Sometimes we have to do what is necessary what is best for others–no matter how hard or painful it may be. Paul revealed his motive for writing the first letter. It was not for the sake of the man who committed the wrong or his father whom he had wronged but for the sake of the church. He did it because he cared. Sometimes what we do might seem harsh to someone but we do it out of love. Tough love.

fc044ea390507df39b9bd57a16eabb2f

When I read this I couldn’t help but notice the irony. Herod took it upon himself to attack the church. He killed James and when he saw that this pleased the Jews, he had Peter arrested and thrown into prison. Herod clearly didn’t know that the powers of darkness would not prevail against the powers of light. When Peter was in jail, chained and secured between two guards, God sent an angel to set him free. At first Peter thought it was a vision but once he was outside he realized that this was really happening, he said, “Now I certainly know that the Lord has sent His angel and delivered me from the hand of Herod and from all that the Jewish people were expecting.”

While he had been in prison, the other believers came together and prayed for him. God answered their prayers. After Peter went to the brethren and told them how the Lord had led him out of the prison, he went to Caesarea where he stayed. As for Herod, he was struck down by the Lord because he did not give Him the glory. The wicked ruler was dead but God’s Word spread and increased. The Word of the Lord could not be chained. “Remember that Jesus Christ, of the seed of David, was raised from the dead according to my gospel, for which I suffer trouble as an evildoer, even to the point of chains; but the word of God is not chained” (2 Timothy 2:8, 9).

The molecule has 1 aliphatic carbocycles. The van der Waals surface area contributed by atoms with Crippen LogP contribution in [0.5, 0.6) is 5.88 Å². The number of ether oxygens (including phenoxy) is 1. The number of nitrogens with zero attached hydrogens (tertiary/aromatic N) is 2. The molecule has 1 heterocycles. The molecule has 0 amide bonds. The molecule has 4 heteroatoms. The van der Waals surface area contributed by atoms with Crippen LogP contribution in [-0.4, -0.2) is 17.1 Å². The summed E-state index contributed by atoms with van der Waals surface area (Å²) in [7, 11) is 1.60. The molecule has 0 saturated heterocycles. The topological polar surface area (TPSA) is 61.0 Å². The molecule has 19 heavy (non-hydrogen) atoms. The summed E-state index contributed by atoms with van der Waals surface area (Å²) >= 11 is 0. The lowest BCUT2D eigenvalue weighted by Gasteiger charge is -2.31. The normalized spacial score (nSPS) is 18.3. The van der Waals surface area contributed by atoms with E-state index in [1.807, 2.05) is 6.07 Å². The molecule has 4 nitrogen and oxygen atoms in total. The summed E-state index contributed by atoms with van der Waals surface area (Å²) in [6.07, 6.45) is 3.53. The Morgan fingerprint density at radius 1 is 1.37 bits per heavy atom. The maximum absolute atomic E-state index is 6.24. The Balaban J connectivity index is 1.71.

Today, many are trying to suppress the Word of God in countries where Christians are persecuted but God declared, So shall My word be that goes forth from My mouth; It shall not return to Me void, But it shall accomplish what I please, And it shall prosper in the thing for which I sent it.” (Isaiah 55:11). Until Jesus comes, we are to preach the Gospel even unto death. The saving of souls makes it all worthwhile.

images (1)

When I read this I thought of heavenly wisdom as spiritual because it comes from God while earthly wisdom is carnal. The heavenly wisdom puts others first–before self while earthly wisdom is selfish. It’s all about self. What is best for us no matter what. It is the kind of wisdom that people use to live how they want, believing that they know best and doesn’t listen to wise counsel. They lean on their own understanding. They seek to please themselves. Take Eve for example. She wanted to be wise like God.